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Why is Emiliano Martinez called Dibu? Behind Argentina goalkeeper nickname

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Goalkeepers being a little unusual is one of the oldest cliches in football with huge personalities pulling on the gloves across the years on the World Cup stage.

Argentina’s Emiliano Martinez is no different from his shot-stopping predecessors when it comes to confidence and individuality, each a key feature of his pre-game routine.

His switch to Aston Villa brought him into greater Premier League focus, but it’s his status with Argentina that has elevated him to a new level.

In a squad where Lionel Messi dominates every headline, Martinez is vital for La Albiceleste, with Messi himself a huge fan of the 30-year-old.

LIVE: Follow the latest from Argentina vs Croatia at the World Cup

Why is Emiliano Martinez nicknamed Dibu?

Martinez’s nickname ‘Dibu’ (short for Dibujo) comes from his early days at Independiente.

It refers to his supposed likeness to a character from the Argentine cartoon telenovela Mi familia es un dibujo and he has carried it with him ever since.

Why is Emiliano Martinez a cult hero with Argentina fans?

Martinez emerged on the scene as a late bloomer for Argentina with his international debut coming as a 29-year-old in 2021.

Scaloni was unconvinced by Willy Caballero, following the retirement of Sergio Romero, and Martinez’s rise at Villa caught his eye.

Martinez’s trademark resilience was shown from the start of his Argentina career: he accepted a call-up after two previous false dawns with the national team, after Scaloni’s show of faith.

Neither has looked back since, as he was thrown in the deep end of a World Cup qualifier in June 2021 before nailing down his No.1 spot ahead of the Copa America.

Martinez has developed a reputation for grabbing chances that fall his way, and he endeared himself in the eyes of Argentina fans after his penalty saving antics en route to them winning the trophy last year.

Three spot-kick saves in the semifinal shootout win over Colombia rocketed him into the spotlight, as his mind games and chest-beating dragged Argentina to the final, where his calmness in between the posts helped La Albiceleste over the line.

Where does Emiliano Martinez play his club football?

Martinez’s decision to swap Arsenal for Aston Villa ahead of the 2020/21 season has transformed his career from back-up option to first choice at Villa Park.

Despite managerial changes at Villa, Martinez has been the most consistent figure at the club, having missed just two of a possible 91 Premier League games since his arrival.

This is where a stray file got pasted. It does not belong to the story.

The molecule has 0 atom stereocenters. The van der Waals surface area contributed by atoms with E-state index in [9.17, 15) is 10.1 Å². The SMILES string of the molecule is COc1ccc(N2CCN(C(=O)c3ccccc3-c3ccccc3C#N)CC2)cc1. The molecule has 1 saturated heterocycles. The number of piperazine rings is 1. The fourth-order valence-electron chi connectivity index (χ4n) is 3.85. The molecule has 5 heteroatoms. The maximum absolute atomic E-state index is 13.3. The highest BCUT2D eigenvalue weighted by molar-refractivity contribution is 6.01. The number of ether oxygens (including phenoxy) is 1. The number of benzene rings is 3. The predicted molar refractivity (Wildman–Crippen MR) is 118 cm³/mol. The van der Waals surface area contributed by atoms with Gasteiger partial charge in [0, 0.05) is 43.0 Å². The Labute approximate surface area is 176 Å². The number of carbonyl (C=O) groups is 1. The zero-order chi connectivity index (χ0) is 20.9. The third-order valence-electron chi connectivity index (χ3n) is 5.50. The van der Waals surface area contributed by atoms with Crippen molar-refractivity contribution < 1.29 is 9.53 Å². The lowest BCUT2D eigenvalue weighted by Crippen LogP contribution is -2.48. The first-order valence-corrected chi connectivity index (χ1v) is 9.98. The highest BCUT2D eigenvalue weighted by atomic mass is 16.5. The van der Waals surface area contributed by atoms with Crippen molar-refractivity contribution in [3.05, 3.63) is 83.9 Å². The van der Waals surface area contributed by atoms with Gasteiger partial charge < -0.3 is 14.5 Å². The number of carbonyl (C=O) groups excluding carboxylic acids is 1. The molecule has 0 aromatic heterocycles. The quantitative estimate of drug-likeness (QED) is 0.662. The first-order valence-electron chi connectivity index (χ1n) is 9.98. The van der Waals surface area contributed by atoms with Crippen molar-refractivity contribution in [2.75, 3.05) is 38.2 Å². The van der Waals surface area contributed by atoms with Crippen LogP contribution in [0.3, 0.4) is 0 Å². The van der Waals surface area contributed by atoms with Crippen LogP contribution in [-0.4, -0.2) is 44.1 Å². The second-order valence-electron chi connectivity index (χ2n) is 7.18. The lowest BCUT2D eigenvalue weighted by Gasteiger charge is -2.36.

Fifteen clean sheets in his debut season is the standout statistic, bettered only by Ederson and Edouard Mendy in 2020/21, followed by 11 in 2021/22.

Who is Emiliano Martinez?

Martinez was born in the coastal Argentinian city of Mar del Plata, part of the Buenos Aires province, in 1992.

After emerging through the youth ranks at Independiente, Martinez was targeted by clubs in Spain, Italy and England, before opting to taking up a youth contract offer at Arsenal in 2010.

Despite the change of culture and setting, Martinez was determined to force his way into Arsene Wenger’s plans, and accepted loan moves to Oxford United, Sheffield Wednesday, Rotherham United, Wolves, Getafe and Reading in a bid to develop.

His long path to the Gunners first team came to fruition after Wenger’s departure, but his frustration came to a head in 2020, and he accepted a new challenge at Aston Villa.

Does Emiliano Martinez speak English?

After joining Arsenal, Martinez prioritised learning English, but he admitted his first six months of adaptation were hard.

“I had a really good teacher — she’s now [Aston Villa manager] Unai Emery’s English teacher!” he told an interview with Tribuna in 2019.

“I hadn’t seen her for many years but now I see her every day at the training ground. I’m thankful for the English she taught me, it was a massive help.

“I was able to pick up the language quite easily, but the first six months were difficult. The main thing Arsenal wanted me to learn was the defensive words in football: ‘Get out,’ ‘left, right shoulder’ and other things.

“I managed to learn those in one week, thankfully — and I also speak Portuguese fluently and understand Italian as well.”


Credit: sportingnews.com

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